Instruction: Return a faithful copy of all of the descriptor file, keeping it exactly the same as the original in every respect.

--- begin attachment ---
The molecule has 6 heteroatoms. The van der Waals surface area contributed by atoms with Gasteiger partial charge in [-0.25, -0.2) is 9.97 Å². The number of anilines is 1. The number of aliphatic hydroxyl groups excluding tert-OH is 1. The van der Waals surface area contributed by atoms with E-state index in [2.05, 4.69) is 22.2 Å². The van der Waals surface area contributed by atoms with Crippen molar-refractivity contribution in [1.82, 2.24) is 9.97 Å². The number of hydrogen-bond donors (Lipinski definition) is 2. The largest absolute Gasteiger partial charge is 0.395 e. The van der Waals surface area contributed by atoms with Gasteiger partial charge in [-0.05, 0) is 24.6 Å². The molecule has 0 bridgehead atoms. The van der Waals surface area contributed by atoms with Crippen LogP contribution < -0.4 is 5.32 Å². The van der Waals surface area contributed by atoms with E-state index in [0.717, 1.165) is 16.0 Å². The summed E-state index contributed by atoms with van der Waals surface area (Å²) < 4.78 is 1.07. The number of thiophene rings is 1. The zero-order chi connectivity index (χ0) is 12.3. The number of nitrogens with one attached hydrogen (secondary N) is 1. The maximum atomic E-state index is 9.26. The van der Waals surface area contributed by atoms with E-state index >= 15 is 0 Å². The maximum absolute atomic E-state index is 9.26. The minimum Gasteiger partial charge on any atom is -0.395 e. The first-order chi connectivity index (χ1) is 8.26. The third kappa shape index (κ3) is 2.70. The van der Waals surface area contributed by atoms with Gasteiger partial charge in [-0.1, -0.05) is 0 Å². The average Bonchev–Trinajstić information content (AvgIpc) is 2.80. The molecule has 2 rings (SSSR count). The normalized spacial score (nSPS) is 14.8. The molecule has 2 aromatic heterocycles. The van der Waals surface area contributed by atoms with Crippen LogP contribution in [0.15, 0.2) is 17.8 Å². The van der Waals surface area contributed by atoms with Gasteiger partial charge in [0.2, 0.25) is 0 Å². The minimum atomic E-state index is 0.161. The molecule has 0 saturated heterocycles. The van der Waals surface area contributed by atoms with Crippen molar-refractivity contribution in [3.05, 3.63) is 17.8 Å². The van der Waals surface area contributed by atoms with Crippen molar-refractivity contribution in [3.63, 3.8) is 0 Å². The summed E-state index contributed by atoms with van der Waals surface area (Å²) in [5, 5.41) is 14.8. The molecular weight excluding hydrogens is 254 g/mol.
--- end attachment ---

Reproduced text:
The molecule has 6 heteroatoms. The van der Waals surface area contributed by atoms with Gasteiger partial charge in [-0.25, -0.2) is 9.97 Å². The number of anilines is 1. The number of aliphatic hydroxyl groups excluding tert-OH is 1. The van der Waals surface area contributed by atoms with E-state index in [2.05, 4.69) is 22.2 Å². The van der Waals surface area contributed by atoms with Crippen molar-refractivity contribution in [1.82, 2.24) is 9.97 Å². The number of hydrogen-bond donors (Lipinski definition) is 2. The largest absolute Gasteiger partial charge is 0.395 e. The van der Waals surface area contributed by atoms with Gasteiger partial charge in [-0.05, 0) is 24.6 Å². The molecule has 0 bridgehead atoms. The van der Waals surface area contributed by atoms with Crippen LogP contribution < -0.4 is 5.32 Å². The van der Waals surface area contributed by atoms with E-state index in [0.717, 1.165) is 16.0 Å². The summed E-state index contributed by atoms with van der Waals surface area (Å²) < 4.78 is 1.07. The number of thiophene rings is 1. The zero-order chi connectivity index (χ0) is 12.3. The number of nitrogens with one attached hydrogen (secondary N) is 1. The maximum atomic E-state index is 9.26. The van der Waals surface area contributed by atoms with E-state index >= 15 is 0 Å². The maximum absolute atomic E-state index is 9.26. The minimum Gasteiger partial charge on any atom is -0.395 e. The first-order chi connectivity index (χ1) is 8.26. The third kappa shape index (κ3) is 2.70. The van der Waals surface area contributed by atoms with Gasteiger partial charge in [-0.1, -0.05) is 0 Å². The average Bonchev–Trinajstić information content (AvgIpc) is 2.80. The molecule has 2 rings (SSSR count). The normalized spacial score (nSPS) is 14.8. The molecule has 2 aromatic heterocycles. The van der Waals surface area contributed by atoms with Crippen LogP contribution in [0.15, 0.2) is 17.8 Å². The van der Waals surface area contributed by atoms with Gasteiger partial charge in [0.2, 0.25) is 0 Å². The minimum atomic E-state index is 0.161. The molecule has 0 saturated heterocycles. The van der Waals surface area contributed by atoms with Crippen molar-refractivity contribution in [3.05, 3.63) is 17.8 Å². The van der Waals surface area contributed by atoms with Crippen molar-refractivity contribution in [3.63, 3.8) is 0 Å². The summed E-state index contributed by atoms with van der Waals surface area (Å²) in [5, 5.41) is 14.8. The molecular weight excluding hydrogens is 254 g/mol.